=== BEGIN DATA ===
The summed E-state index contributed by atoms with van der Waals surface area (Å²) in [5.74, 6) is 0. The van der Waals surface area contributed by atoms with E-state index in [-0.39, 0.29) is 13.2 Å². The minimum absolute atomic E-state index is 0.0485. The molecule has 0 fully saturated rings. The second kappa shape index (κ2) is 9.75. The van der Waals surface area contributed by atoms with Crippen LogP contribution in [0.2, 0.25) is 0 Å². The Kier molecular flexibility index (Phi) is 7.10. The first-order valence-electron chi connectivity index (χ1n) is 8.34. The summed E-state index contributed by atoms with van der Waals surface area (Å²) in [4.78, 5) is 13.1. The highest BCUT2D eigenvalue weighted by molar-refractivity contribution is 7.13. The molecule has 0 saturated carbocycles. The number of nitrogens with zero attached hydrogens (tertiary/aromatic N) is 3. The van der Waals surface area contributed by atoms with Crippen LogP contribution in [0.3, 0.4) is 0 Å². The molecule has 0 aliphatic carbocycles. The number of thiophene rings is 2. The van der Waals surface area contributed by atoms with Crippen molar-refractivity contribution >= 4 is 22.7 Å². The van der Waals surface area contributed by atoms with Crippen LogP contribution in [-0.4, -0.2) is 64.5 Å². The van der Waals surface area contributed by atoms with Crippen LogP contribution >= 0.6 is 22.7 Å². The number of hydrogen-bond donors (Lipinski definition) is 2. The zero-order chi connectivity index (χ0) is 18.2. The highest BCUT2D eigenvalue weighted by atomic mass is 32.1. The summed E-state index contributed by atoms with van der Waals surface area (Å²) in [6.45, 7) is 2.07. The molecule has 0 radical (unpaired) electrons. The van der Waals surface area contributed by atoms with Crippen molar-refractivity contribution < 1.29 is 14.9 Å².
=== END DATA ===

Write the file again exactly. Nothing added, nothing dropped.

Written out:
The summed E-state index contributed by atoms with van der Waals surface area (Å²) in [5.74, 6) is 0. The van der Waals surface area contributed by atoms with E-state index in [-0.39, 0.29) is 13.2 Å². The minimum absolute atomic E-state index is 0.0485. The molecule has 0 fully saturated rings. The second kappa shape index (κ2) is 9.75. The van der Waals surface area contributed by atoms with Crippen LogP contribution in [0.2, 0.25) is 0 Å². The Kier molecular flexibility index (Phi) is 7.10. The first-order valence-electron chi connectivity index (χ1n) is 8.34. The summed E-state index contributed by atoms with van der Waals surface area (Å²) in [4.78, 5) is 13.1. The highest BCUT2D eigenvalue weighted by molar-refractivity contribution is 7.13. The molecule has 0 saturated carbocycles. The number of nitrogens with zero attached hydrogens (tertiary/aromatic N) is 3. The van der Waals surface area contributed by atoms with Crippen LogP contribution in [0.3, 0.4) is 0 Å². The molecule has 0 aliphatic carbocycles. The number of thiophene rings is 2. The van der Waals surface area contributed by atoms with Crippen molar-refractivity contribution >= 4 is 22.7 Å². The van der Waals surface area contributed by atoms with Crippen LogP contribution in [-0.4, -0.2) is 64.5 Å². The van der Waals surface area contributed by atoms with Crippen LogP contribution >= 0.6 is 22.7 Å². The number of hydrogen-bond donors (Lipinski definition) is 2. The zero-order chi connectivity index (χ0) is 18.2. The highest BCUT2D eigenvalue weighted by atomic mass is 32.1. The summed E-state index contributed by atoms with van der Waals surface area (Å²) in [6.45, 7) is 2.07. The molecule has 0 radical (unpaired) electrons. The van der Waals surface area contributed by atoms with Crippen molar-refractivity contribution < 1.29 is 14.9 Å².